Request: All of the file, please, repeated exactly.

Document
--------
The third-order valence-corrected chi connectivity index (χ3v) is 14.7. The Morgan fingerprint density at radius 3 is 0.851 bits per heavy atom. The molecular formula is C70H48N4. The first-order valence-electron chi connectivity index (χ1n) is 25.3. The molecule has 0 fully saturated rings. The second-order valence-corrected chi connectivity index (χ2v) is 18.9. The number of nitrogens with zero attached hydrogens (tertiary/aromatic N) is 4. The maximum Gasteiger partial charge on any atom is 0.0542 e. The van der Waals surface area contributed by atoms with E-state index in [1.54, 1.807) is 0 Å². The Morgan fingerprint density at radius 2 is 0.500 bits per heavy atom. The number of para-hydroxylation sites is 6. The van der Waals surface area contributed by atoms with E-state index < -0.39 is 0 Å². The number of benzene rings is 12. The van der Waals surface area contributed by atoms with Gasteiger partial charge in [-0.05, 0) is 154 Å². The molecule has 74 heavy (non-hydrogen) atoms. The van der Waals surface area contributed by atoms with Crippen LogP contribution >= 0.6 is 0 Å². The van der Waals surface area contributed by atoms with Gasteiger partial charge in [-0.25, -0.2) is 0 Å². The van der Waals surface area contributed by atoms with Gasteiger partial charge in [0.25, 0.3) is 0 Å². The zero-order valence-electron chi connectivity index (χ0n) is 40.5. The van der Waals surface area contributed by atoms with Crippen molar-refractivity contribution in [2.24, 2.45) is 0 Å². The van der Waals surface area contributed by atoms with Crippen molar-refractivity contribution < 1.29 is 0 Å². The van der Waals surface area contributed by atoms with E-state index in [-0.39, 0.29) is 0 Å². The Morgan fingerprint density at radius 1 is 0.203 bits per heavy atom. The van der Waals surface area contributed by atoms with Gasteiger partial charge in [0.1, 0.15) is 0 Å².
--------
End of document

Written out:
The third-order valence-corrected chi connectivity index (χ3v) is 14.7. The Morgan fingerprint density at radius 3 is 0.851 bits per heavy atom. The molecular formula is C70H48N4. The first-order valence-electron chi connectivity index (χ1n) is 25.3. The molecule has 0 fully saturated rings. The second-order valence-corrected chi connectivity index (χ2v) is 18.9. The number of nitrogens with zero attached hydrogens (tertiary/aromatic N) is 4. The maximum Gasteiger partial charge on any atom is 0.0542 e. The van der Waals surface area contributed by atoms with E-state index in [1.54, 1.807) is 0 Å². The Morgan fingerprint density at radius 2 is 0.500 bits per heavy atom. The number of para-hydroxylation sites is 6. The van der Waals surface area contributed by atoms with E-state index < -0.39 is 0 Å². The number of benzene rings is 12. The van der Waals surface area contributed by atoms with Gasteiger partial charge in [-0.05, 0) is 154 Å². The molecule has 74 heavy (non-hydrogen) atoms. The van der Waals surface area contributed by atoms with Crippen LogP contribution >= 0.6 is 0 Å². The van der Waals surface area contributed by atoms with Gasteiger partial charge in [-0.25, -0.2) is 0 Å². The van der Waals surface area contributed by atoms with Gasteiger partial charge in [0.25, 0.3) is 0 Å². The zero-order valence-electron chi connectivity index (χ0n) is 40.5. The van der Waals surface area contributed by atoms with Crippen molar-refractivity contribution in [2.24, 2.45) is 0 Å². The van der Waals surface area contributed by atoms with Crippen molar-refractivity contribution < 1.29 is 0 Å². The van der Waals surface area contributed by atoms with E-state index in [-0.39, 0.29) is 0 Å². The Morgan fingerprint density at radius 1 is 0.203 bits per heavy atom. The van der Waals surface area contributed by atoms with Gasteiger partial charge in [0.1, 0.15) is 0 Å².